You might've noticed the lack of a door earlier, and as it turns out, this door is still there. It appears to be made of metal, or at least covered in it, and presumably was a sliding door connected to the black rod above the doorway. This one, based on the few interior photos of Loweth available online, appears to have been resting on the concrete floor for many, many years now. The other door, farther down the room, has been there for much less time, however.
This door appears to have operated in the same manner as the one mentioned before, based on the metal rod sitting above its entranceway - another large, metal sliding door. Note the cutout - perhaps made to allow a person to step through if need be? Regardless, this door, closer to the eastern wall, fell down some time in the last 5-10 years. There is a photo online somewhere of this door still standing that was published in the last decade, though I can no longer find it unfortunately.
The pit I mentioned earlier is filled with dirt, rubble, and garbage.
The usage for these rails and the pit is just a guess - the pit may once have been a miniature turntable, which would turn carts that had heavy equipment placed on them. The rails would allow heavy equipment to be moved back and forth. Such equipment would be things like transformers - replacing old or damaged ones, perhaps. Note that I am absolutely guessing at this - I have not seen documents that make these claims.
Now, having seen the details, we will take a step back and look at some of the rest of the interior as a whole.
And that is the interior of Loweth Substation.
However, we're not totally done yet.
To go along with the substation and the company houses, there was at least one storage shed on the property. Unfortunately, it has been thoroughly crushed - by what, I do not know. I do know that this is more recent - within the last 15-20 years. Older photos dated two decades back show the storage shed as a complete structure, one that looked in decent shape. Perhaps this is related to when the landowner attempted to tear down the substation, perhaps this was a freak accident - a tree? Bad weather? It's tough to say, and I have yet to find a cause for its destruction online.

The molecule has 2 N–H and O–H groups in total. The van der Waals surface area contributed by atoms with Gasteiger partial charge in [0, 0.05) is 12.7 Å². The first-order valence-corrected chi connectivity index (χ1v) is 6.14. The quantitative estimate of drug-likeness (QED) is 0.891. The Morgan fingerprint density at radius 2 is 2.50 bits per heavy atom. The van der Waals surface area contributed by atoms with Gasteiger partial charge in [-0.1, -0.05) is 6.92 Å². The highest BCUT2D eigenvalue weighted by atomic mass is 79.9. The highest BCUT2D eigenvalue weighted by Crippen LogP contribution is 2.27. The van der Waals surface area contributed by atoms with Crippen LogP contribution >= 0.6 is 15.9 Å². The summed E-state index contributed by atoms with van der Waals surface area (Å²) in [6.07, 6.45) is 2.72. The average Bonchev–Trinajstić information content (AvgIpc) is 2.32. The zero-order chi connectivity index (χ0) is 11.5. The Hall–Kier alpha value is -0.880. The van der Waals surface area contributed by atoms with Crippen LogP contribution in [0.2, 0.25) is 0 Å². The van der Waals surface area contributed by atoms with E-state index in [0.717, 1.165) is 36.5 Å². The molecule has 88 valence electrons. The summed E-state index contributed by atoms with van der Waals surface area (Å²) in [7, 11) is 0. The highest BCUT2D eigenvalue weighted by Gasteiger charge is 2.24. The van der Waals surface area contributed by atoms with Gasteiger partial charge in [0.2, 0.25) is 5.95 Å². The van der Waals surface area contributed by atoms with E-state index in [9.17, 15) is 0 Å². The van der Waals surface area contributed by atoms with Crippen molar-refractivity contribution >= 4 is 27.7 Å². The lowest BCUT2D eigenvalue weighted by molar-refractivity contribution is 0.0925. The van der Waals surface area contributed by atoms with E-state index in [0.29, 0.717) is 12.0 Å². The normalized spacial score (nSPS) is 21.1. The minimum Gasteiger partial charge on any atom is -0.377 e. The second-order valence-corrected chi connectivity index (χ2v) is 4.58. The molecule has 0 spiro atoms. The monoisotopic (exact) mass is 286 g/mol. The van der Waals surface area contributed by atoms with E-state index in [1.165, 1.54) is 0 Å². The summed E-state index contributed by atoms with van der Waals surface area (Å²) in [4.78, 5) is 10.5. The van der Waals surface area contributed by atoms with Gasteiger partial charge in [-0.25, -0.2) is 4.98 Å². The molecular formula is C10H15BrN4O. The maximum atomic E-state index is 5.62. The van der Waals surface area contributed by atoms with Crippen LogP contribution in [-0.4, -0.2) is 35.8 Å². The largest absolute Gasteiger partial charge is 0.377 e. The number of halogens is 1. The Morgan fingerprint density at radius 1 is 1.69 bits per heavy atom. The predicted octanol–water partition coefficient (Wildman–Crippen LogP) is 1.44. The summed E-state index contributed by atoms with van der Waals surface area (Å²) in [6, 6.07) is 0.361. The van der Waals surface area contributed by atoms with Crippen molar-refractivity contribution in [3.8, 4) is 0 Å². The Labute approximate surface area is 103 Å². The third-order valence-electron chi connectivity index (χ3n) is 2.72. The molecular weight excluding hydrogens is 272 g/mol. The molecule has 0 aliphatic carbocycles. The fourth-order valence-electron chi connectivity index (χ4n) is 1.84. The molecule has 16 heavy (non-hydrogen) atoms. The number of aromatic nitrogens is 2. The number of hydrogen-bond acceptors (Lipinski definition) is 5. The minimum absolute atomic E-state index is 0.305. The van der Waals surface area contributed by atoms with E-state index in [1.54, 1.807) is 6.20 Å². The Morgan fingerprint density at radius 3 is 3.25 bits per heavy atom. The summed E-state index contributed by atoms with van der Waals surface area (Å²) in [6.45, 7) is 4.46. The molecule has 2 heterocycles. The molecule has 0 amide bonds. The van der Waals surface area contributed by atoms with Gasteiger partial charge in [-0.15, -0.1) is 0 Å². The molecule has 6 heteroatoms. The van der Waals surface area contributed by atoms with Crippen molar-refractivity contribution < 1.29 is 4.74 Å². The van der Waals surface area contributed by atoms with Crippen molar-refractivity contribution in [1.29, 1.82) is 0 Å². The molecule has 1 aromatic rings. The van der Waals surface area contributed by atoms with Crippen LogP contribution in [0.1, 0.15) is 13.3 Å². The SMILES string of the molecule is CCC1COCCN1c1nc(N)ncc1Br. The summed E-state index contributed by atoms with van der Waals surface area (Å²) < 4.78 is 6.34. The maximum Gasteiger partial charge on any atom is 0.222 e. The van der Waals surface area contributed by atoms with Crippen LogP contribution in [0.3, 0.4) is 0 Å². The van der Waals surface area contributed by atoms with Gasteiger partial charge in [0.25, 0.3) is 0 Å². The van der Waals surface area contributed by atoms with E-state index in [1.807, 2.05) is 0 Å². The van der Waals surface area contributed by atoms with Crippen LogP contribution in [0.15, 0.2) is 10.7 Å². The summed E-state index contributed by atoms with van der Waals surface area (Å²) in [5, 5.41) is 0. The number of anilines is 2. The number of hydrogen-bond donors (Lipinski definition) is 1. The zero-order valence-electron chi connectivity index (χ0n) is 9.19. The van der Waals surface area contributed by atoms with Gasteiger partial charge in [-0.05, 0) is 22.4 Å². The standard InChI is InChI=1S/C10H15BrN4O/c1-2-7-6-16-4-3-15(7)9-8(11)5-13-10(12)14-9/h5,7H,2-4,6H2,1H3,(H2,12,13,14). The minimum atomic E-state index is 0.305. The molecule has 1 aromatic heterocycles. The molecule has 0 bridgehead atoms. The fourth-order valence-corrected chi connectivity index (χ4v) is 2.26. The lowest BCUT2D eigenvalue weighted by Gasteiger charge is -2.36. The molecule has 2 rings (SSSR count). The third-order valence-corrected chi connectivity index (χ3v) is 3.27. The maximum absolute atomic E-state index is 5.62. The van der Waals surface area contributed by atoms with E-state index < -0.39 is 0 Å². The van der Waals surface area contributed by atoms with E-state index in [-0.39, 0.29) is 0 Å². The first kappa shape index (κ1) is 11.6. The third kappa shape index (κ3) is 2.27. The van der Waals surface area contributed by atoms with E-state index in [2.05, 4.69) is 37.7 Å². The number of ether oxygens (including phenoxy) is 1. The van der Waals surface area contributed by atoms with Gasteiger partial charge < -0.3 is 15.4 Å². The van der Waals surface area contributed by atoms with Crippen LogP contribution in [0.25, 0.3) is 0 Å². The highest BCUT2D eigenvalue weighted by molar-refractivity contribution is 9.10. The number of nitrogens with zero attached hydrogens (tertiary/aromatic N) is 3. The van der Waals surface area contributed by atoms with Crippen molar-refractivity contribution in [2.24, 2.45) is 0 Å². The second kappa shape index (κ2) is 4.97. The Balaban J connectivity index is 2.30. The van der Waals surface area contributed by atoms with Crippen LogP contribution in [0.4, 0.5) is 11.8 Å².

Unfortunately, I don't have any photos of the remains of the company houses. They are now small, concrete lines with water and junk sitting in them. They're hard to see, with only one really being visible - the closest to the two remaining buildings. The other two are mostly covered by overgrowth now.
And that... is what remains of Substation #2 of the Milwaukee Road - Loweth, Montana.
Visiting Loweth was a sort of surreal experience. For a long time - years, really - I have researched the Milwaukee Road and its electrification, and I was utterly fascinated by this particular substation. It sits alone, nothing else for a few square miles. It has a strange allure to it, yet it also makes you feel small. It's a lonely place. It is not a tourist attraction by any stretch. It is a strange place, at that. It is not accessible to the public unless you're willing to crawl through some barbed wire fencing and dodge some obstacles in the field around the building. Perhaps a sunnier day would make the location a little friendlier, but when I visited... the place felt cold, literally and metaphorically.